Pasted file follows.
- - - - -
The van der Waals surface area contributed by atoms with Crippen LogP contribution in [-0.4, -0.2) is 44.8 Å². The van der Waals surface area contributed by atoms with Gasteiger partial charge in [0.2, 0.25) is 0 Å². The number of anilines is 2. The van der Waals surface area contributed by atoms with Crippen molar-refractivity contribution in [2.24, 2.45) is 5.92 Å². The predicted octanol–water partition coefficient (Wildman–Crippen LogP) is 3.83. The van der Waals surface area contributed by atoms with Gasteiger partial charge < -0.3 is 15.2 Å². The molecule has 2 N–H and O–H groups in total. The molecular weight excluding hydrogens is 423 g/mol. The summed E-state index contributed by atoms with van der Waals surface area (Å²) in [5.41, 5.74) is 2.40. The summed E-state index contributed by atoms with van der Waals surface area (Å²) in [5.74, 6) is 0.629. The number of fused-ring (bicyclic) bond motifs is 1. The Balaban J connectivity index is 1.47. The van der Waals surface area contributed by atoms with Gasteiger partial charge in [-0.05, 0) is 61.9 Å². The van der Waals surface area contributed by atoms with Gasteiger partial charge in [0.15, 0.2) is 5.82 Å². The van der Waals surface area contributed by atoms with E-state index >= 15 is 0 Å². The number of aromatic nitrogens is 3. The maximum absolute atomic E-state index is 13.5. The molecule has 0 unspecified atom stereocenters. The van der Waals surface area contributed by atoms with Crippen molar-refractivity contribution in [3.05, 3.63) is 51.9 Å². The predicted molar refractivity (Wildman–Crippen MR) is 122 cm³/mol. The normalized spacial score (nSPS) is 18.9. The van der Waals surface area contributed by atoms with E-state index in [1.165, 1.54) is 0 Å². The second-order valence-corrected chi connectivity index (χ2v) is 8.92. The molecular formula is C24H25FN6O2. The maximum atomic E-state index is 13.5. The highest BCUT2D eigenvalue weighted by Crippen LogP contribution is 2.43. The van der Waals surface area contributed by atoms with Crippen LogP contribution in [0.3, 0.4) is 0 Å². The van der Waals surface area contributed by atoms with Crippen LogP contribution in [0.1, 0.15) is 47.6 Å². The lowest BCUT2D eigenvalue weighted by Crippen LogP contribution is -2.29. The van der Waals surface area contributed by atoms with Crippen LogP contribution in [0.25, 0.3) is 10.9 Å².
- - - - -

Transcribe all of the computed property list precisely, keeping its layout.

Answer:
The van der Waals surface area contributed by atoms with Crippen LogP contribution in [-0.4, -0.2) is 44.8 Å². The van der Waals surface area contributed by atoms with Gasteiger partial charge in [0.2, 0.25) is 0 Å². The number of anilines is 2. The van der Waals surface area contributed by atoms with Crippen molar-refractivity contribution in [2.24, 2.45) is 5.92 Å². The predicted octanol–water partition coefficient (Wildman–Crippen LogP) is 3.83. The van der Waals surface area contributed by atoms with Gasteiger partial charge < -0.3 is 15.2 Å². The molecule has 2 N–H and O–H groups in total. The molecular weight excluding hydrogens is 423 g/mol. The summed E-state index contributed by atoms with van der Waals surface area (Å²) in [5.41, 5.74) is 2.40. The summed E-state index contributed by atoms with van der Waals surface area (Å²) in [5.74, 6) is 0.629. The number of fused-ring (bicyclic) bond motifs is 1. The Balaban J connectivity index is 1.47. The van der Waals surface area contributed by atoms with Gasteiger partial charge in [-0.05, 0) is 61.9 Å². The van der Waals surface area contributed by atoms with Gasteiger partial charge in [0.15, 0.2) is 5.82 Å². The van der Waals surface area contributed by atoms with E-state index >= 15 is 0 Å². The number of aromatic nitrogens is 3. The maximum absolute atomic E-state index is 13.5. The molecule has 0 unspecified atom stereocenters. The van der Waals surface area contributed by atoms with Crippen molar-refractivity contribution in [3.05, 3.63) is 51.9 Å². The predicted molar refractivity (Wildman–Crippen MR) is 122 cm³/mol. The normalized spacial score (nSPS) is 18.9. The van der Waals surface area contributed by atoms with E-state index in [1.165, 1.54) is 0 Å². The second-order valence-corrected chi connectivity index (χ2v) is 8.92. The molecular formula is C24H25FN6O2. The maximum atomic E-state index is 13.5. The highest BCUT2D eigenvalue weighted by Crippen LogP contribution is 2.43. The van der Waals surface area contributed by atoms with Crippen LogP contribution in [0.3, 0.4) is 0 Å². The van der Waals surface area contributed by atoms with Crippen LogP contribution in [0.1, 0.15) is 47.6 Å². The lowest BCUT2D eigenvalue weighted by Crippen LogP contribution is -2.29. The van der Waals surface area contributed by atoms with Crippen LogP contribution in [0.25, 0.3) is 10.9 Å².